Cerebrospinal fluid disturbances after transcallosal surgery: incidence and predictive factors

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  • 1 Department of Neurosurgery, Medical University of Vienna;
  • 2 Center for Medical Statistics, Informatics, and Intelligent Systems, Section for Medical Statistics, Medical University of Vienna;
  • 3 Departments of Pediatrics and Adolescent Medicine and
  • 4 Radiology and Nuclear Medicine, Medical University of Vienna, Vienna, Austria
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OBJECTIVE

CSF dynamics after transcallosal resection of intraventricular lesions can be altered, and the need for shunt implantation complicates the management of these patients. Because the pathophysiological mechanism and contributing factors are poorly understood and the incidence has largely not been described, the authors conducted a study to elucidate these factors.

METHODS

The authors retrospectively reviewed data from patients who had been operated on at their institution via a transcallosal approach between March 2002 and December 2016. They evaluated the need for a shunt implantation up to 3 months after surgery by assessing clinical variables. These variables were age at surgery, the need for perioperative external CSF drainage, histology of the lesion, and the following radiological parameters: pre- and postoperative Evans index, maximal postoperative extension of subdural effusions (SDEs) measured on axial images, and maximal interhemispheric fissure (IHF) width measured on coronal images assessed at 4 different points in time (preoperatively, day 1, days 2–4, and days 4–8 after surgery). To identify potential risk factors, univariate and multivariate regression models were constructed. Receiver operating characteristic (ROC) curves for significant predictors, as well as the area under the curve (AUC), were calculated.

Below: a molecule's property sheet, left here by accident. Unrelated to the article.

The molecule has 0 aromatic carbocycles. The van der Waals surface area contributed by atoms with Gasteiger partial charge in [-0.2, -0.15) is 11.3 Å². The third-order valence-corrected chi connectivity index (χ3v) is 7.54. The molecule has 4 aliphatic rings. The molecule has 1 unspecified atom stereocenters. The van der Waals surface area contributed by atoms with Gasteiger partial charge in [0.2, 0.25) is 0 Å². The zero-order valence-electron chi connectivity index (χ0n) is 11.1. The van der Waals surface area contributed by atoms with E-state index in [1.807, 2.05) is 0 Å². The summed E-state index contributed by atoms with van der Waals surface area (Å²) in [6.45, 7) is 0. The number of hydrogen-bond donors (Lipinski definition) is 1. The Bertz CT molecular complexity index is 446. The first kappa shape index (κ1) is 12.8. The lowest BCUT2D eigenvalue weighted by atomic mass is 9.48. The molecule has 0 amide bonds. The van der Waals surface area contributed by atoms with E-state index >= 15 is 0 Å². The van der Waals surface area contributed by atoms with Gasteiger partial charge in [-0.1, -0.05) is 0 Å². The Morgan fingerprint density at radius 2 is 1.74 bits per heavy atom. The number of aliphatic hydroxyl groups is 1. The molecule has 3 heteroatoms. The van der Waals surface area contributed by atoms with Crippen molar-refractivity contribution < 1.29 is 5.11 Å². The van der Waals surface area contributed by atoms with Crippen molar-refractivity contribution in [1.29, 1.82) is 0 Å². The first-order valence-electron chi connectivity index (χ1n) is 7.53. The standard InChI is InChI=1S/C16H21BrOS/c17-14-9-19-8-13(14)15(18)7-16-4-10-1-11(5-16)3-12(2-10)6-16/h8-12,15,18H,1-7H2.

RESULTS

Seventy-four patients (40 female and 34 male) were identified; their median age at surgery was 17.6 years (range 4 months to 76 years). Shunt implantation was necessary in 13 patients (ventriculoperitoneal [VP] shunt, n = 7; subdural peritoneal [SDP] shunt, n = 6) after a median interval of 24 days (range 10 days to 3 months). Univariate logistic regression models revealed a significant effect of IHF width on days 4–8 (OR 1.31, 95% CI 1.03–1.66; p = 0.027), extension of SDE on days 2–4 (OR 1.33, 95% CI 1.11–1 0.60; p = 0.003), and age (OR 0.932, 95% CI 0.88–0.99; p = 0.02). In the multiple regression model, the effect of the independent variable extension of the SDE remained significant. ROC curves for the predictors IHF width on days 4–8 and extension of SDE on days 2–4 revealed an AUC equal to 0.732 and 0.752, respectively. Before shunt implantation, the ventricles were smaller compared to the preoperative size in 9 of the 13 patients (SDP shunt, n = 5; VP shunt, n = 4).

CONCLUSIONS

The rate of shunt-dependent hydrocephalus 3 months after surgery in this heterogeneous group of patients was 17.6% (95% CI 9.7%–28.2%). The authors identified as predictive factors the variables extension of the convexity space, IHF 1 week after surgery, and younger age.

ABBREVIATIONS AUC = area under the curve; EVD = external ventricular drain; IHF = interhemispheric fissure; ROC = receiver operating characteristic; SDE = subdural effusion; SDP = subdural peritoneal; VP = ventriculoperitoneal.

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Contributor Notes

Correspondence Thomas Czech: Medical University of Vienna, Vienna, Austria. thomas.czech@meduniwien.ac.at.

INCLUDE WHEN CITING Published online September 27, 2019; DOI: 10.3171/2019.6.JNS19290.

Disclosures The authors report no conflict of interest concerning the materials or methods used in this study or the findings specified in this paper.

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